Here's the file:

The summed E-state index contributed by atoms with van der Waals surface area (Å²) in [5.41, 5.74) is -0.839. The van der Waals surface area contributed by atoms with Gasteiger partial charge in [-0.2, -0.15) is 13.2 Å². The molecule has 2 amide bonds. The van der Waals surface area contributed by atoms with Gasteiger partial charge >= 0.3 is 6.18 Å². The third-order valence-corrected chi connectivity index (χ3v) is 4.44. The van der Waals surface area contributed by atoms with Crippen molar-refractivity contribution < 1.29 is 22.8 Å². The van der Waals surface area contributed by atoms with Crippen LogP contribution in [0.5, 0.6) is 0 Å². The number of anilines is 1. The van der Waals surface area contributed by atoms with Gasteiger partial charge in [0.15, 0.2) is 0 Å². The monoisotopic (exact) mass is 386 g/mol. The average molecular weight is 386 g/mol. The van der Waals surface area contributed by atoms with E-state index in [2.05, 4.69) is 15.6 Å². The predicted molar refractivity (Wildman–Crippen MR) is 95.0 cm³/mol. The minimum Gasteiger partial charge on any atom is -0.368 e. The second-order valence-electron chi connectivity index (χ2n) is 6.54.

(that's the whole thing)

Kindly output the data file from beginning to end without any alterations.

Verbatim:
The summed E-state index contributed by atoms with van der Waals surface area (Å²) in [5.41, 5.74) is -0.839. The van der Waals surface area contributed by atoms with Gasteiger partial charge in [-0.2, -0.15) is 13.2 Å². The molecule has 2 amide bonds. The van der Waals surface area contributed by atoms with Gasteiger partial charge >= 0.3 is 6.18 Å². The third-order valence-corrected chi connectivity index (χ3v) is 4.44. The van der Waals surface area contributed by atoms with Crippen molar-refractivity contribution < 1.29 is 22.8 Å². The van der Waals surface area contributed by atoms with Crippen LogP contribution in [0.5, 0.6) is 0 Å². The number of anilines is 1. The van der Waals surface area contributed by atoms with Gasteiger partial charge in [0.15, 0.2) is 0 Å². The monoisotopic (exact) mass is 386 g/mol. The average molecular weight is 386 g/mol. The van der Waals surface area contributed by atoms with E-state index in [2.05, 4.69) is 15.6 Å². The predicted molar refractivity (Wildman–Crippen MR) is 95.0 cm³/mol. The minimum Gasteiger partial charge on any atom is -0.368 e. The second-order valence-electron chi connectivity index (χ2n) is 6.54.